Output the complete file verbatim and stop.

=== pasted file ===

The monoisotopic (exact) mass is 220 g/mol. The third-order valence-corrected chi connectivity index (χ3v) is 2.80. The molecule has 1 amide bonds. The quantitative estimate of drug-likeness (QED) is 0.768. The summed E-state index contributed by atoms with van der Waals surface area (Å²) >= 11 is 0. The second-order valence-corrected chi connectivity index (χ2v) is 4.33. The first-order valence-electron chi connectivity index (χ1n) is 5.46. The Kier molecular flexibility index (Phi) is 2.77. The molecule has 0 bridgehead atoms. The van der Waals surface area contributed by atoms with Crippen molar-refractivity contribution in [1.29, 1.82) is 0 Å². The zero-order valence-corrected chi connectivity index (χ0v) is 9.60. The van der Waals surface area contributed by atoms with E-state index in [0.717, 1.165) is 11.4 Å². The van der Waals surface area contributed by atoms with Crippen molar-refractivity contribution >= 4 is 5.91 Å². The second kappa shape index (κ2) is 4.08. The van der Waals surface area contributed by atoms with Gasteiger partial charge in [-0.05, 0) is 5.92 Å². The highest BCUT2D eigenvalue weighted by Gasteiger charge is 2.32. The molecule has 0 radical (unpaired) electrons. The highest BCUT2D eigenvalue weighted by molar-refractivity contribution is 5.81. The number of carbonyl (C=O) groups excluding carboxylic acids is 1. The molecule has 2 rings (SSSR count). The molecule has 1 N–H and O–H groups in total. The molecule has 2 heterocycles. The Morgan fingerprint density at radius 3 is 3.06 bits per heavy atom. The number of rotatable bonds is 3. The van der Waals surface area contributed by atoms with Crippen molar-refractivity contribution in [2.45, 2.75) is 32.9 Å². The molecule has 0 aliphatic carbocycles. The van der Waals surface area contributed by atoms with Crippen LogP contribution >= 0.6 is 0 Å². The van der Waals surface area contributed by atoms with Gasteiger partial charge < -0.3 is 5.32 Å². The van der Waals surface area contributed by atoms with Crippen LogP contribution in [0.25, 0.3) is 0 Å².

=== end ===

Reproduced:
The monoisotopic (exact) mass is 220 g/mol. The third-order valence-corrected chi connectivity index (χ3v) is 2.80. The molecule has 1 amide bonds. The quantitative estimate of drug-likeness (QED) is 0.768. The summed E-state index contributed by atoms with van der Waals surface area (Å²) >= 11 is 0. The second-order valence-corrected chi connectivity index (χ2v) is 4.33. The first-order valence-electron chi connectivity index (χ1n) is 5.46. The Kier molecular flexibility index (Phi) is 2.77. The molecule has 0 bridgehead atoms. The van der Waals surface area contributed by atoms with Crippen molar-refractivity contribution in [1.29, 1.82) is 0 Å². The zero-order valence-corrected chi connectivity index (χ0v) is 9.60. The van der Waals surface area contributed by atoms with E-state index in [0.717, 1.165) is 11.4 Å². The van der Waals surface area contributed by atoms with Crippen molar-refractivity contribution >= 4 is 5.91 Å². The second kappa shape index (κ2) is 4.08. The van der Waals surface area contributed by atoms with Gasteiger partial charge in [-0.05, 0) is 5.92 Å². The highest BCUT2D eigenvalue weighted by Gasteiger charge is 2.32. The molecule has 0 radical (unpaired) electrons. The highest BCUT2D eigenvalue weighted by molar-refractivity contribution is 5.81. The number of carbonyl (C=O) groups excluding carboxylic acids is 1. The molecule has 2 rings (SSSR count). The molecule has 1 N–H and O–H groups in total. The molecule has 2 heterocycles. The Morgan fingerprint density at radius 3 is 3.06 bits per heavy atom. The number of rotatable bonds is 3. The van der Waals surface area contributed by atoms with Crippen molar-refractivity contribution in [2.45, 2.75) is 32.9 Å². The molecule has 0 aliphatic carbocycles. The van der Waals surface area contributed by atoms with Crippen LogP contribution >= 0.6 is 0 Å². The van der Waals surface area contributed by atoms with Gasteiger partial charge < -0.3 is 5.32 Å². The van der Waals surface area contributed by atoms with Crippen LogP contribution in [0.25, 0.3) is 0 Å².